Because Trico could not find an existing design for this type of system, it opted to build a prototype to prove out all major aspects of the process. After building the prototype and defining the processes at its Rochester Hills facility, the company defined the functional specification of the cutting system. Problems were encountered during the prototype cutting process. The main problems and their resolutions are as follows:

  • Initiation of the staggered width scrap, diversion of the scrap away from the strip into a guide chute and the chopping of the continuous strips of scrap into small pieces were the most difficult problems to solve. Many design concepts were tried on the prototype cutting system and considerable trial and error experiments were needed to define a robust process for the production line.
  • The cutting of medium carbon steel strip with the 2.2-kW Rofin-Sinar diode-pumped laser at a thickness between 1- and 0.4-mm thick has a cut processing speed limit of 10.7 m/min with a 1-kW laser beam (100 W/fiber is lost at the 50/50 beamsplitter) using 300-µm spot size.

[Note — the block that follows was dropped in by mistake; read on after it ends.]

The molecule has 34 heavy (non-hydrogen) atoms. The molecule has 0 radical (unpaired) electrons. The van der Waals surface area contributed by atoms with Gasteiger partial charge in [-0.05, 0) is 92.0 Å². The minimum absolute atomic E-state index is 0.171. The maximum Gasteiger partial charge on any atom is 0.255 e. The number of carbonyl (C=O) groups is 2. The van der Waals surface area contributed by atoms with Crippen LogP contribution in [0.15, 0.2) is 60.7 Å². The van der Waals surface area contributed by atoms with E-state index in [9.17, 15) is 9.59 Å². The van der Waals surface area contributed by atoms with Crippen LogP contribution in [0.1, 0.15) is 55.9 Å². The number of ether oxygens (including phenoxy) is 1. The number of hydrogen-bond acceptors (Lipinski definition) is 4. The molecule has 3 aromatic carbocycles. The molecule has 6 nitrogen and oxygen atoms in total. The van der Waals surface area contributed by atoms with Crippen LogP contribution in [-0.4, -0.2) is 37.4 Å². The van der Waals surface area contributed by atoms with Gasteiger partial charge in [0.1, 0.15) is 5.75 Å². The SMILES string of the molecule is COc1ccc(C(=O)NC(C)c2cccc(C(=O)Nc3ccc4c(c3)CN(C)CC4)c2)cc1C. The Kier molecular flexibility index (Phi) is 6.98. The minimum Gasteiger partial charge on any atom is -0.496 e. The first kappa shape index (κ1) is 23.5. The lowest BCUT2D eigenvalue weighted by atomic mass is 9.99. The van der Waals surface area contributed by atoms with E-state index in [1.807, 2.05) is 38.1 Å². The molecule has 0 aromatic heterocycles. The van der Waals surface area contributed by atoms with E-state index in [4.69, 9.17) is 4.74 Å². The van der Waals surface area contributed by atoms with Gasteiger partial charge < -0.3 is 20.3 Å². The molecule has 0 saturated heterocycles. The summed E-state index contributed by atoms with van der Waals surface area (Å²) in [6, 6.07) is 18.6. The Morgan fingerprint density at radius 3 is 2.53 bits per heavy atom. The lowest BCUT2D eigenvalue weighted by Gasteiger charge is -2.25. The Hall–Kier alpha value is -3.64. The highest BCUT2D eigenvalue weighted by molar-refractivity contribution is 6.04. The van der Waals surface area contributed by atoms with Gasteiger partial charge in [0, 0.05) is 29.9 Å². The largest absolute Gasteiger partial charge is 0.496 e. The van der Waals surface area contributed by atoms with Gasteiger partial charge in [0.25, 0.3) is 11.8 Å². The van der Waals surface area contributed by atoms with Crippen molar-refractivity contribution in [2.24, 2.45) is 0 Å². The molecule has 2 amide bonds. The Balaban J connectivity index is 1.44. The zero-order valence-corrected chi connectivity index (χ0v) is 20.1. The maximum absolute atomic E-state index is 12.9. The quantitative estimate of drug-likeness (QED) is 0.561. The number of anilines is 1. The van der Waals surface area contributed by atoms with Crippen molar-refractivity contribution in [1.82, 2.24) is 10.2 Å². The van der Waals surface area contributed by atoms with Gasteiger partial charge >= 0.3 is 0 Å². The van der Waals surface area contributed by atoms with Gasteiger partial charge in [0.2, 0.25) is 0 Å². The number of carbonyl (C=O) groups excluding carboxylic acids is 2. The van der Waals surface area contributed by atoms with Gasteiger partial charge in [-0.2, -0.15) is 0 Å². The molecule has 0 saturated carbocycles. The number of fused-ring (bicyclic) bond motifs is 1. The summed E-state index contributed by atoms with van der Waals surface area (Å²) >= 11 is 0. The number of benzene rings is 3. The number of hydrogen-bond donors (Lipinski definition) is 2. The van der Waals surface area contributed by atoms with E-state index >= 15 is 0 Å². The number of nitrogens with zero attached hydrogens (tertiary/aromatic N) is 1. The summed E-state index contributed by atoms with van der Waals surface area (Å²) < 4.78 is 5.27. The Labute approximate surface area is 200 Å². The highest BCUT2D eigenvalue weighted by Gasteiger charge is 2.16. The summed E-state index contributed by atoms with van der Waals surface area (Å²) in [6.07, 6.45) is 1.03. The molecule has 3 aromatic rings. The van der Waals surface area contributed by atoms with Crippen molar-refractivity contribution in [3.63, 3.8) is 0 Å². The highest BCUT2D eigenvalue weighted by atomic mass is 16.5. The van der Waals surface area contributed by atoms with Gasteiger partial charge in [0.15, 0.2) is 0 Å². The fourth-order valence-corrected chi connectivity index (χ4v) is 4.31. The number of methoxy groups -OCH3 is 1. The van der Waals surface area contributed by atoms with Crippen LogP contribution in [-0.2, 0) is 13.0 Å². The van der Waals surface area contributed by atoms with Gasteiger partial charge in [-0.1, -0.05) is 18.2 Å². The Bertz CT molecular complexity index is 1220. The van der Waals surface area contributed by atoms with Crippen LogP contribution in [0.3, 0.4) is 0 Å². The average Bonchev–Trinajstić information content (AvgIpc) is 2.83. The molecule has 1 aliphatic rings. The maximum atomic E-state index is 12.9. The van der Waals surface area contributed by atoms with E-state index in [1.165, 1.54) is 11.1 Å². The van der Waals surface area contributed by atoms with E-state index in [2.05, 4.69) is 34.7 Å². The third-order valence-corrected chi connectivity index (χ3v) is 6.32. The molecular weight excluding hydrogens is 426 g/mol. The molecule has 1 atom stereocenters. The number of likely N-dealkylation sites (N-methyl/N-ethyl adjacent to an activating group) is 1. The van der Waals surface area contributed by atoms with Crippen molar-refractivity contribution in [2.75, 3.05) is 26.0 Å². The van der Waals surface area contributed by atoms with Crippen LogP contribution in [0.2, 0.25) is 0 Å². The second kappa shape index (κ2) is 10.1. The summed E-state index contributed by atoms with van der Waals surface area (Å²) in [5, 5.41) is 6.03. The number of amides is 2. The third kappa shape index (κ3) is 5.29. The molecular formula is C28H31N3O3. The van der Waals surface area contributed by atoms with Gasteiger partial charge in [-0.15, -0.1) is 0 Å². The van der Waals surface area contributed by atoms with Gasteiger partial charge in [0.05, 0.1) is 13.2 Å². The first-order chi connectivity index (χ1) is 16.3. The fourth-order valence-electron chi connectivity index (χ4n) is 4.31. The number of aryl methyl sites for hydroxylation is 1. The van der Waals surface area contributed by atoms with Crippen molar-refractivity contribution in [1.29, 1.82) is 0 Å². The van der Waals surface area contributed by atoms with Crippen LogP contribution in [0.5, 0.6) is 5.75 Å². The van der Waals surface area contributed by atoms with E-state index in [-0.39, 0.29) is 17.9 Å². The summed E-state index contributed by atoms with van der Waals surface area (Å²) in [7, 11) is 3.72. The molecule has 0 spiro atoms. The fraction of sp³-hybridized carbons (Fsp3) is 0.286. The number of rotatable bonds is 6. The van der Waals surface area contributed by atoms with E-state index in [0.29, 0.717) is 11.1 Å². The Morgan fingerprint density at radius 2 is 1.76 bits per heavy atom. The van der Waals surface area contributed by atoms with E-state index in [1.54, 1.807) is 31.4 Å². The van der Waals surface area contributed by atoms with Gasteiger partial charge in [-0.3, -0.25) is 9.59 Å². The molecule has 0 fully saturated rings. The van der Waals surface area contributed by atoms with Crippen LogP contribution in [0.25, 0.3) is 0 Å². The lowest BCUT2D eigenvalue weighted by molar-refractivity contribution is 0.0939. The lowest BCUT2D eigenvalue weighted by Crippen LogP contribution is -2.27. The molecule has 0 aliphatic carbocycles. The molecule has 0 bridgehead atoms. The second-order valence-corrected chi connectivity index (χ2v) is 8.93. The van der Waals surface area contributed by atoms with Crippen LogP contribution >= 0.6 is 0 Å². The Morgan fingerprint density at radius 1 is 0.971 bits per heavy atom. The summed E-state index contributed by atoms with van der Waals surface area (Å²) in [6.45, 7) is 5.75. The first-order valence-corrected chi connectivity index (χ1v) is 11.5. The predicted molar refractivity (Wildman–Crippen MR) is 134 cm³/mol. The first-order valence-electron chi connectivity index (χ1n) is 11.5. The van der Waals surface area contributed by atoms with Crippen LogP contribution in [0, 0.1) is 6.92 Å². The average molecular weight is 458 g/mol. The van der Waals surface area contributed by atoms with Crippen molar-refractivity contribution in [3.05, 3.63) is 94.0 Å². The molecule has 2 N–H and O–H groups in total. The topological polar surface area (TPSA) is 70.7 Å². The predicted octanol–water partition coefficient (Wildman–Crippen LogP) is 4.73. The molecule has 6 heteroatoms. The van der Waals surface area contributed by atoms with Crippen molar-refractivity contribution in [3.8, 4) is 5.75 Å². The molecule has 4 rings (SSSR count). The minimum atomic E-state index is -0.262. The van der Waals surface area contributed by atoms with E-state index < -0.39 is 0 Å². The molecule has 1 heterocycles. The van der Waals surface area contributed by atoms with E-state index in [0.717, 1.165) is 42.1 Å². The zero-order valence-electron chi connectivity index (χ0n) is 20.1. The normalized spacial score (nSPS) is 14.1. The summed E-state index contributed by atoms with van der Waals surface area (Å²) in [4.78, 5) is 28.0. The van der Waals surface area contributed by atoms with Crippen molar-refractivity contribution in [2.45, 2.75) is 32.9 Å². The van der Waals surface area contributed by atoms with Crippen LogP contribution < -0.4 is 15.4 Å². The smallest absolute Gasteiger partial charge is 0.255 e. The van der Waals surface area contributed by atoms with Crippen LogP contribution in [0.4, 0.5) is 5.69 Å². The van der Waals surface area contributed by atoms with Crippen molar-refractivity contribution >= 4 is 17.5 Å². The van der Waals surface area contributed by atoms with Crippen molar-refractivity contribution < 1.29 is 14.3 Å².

• Standard linear slides have a limitation of 2 g acceleration yet the process produced 3.6 g side motion at line speed. A servo system was found to take the higher g loads.
  • Removing smoke and particles from the cutting process was difficult due to the 50-hour continuous run time. Each laser head is being moved 2 mm for the width profiling process and the two heads are only placed 100 mm apart. An insulated metal cutting box was designed; and a high-level particle and smoke extraction system was specified.
  • Centering of the strip into and out of the laser cutting station was needed because the cross section of the raw material has a slight varying thickness that changes across the steel mill produced master coil. This variation changes the amount of edge curvature along the variable thickness blade beam, from coil to coil, resulting in a curving to the right and left in a banana-like shape. The centering guide rollers located before the width cutting, the outgoing ones needed to have very large diameter guide roll so as not to get caught in the width profiling rapid section changing areas. The raw material needed to be 16 mm wide before rolling. The after-rolling width is 16.2 mm at the 1-mm-thick section and 17.2 mm at the 0.4-mm-thick section. When cutting the beam to its width of between 6–12 mm, the varying banana-shaped material, if not centered, may loose the continuous side scrap. This prevents the scrap feed system from feeding the material down to the scrap cutting operation, thus causing the entire line to stop and requiring rethreading before restarting.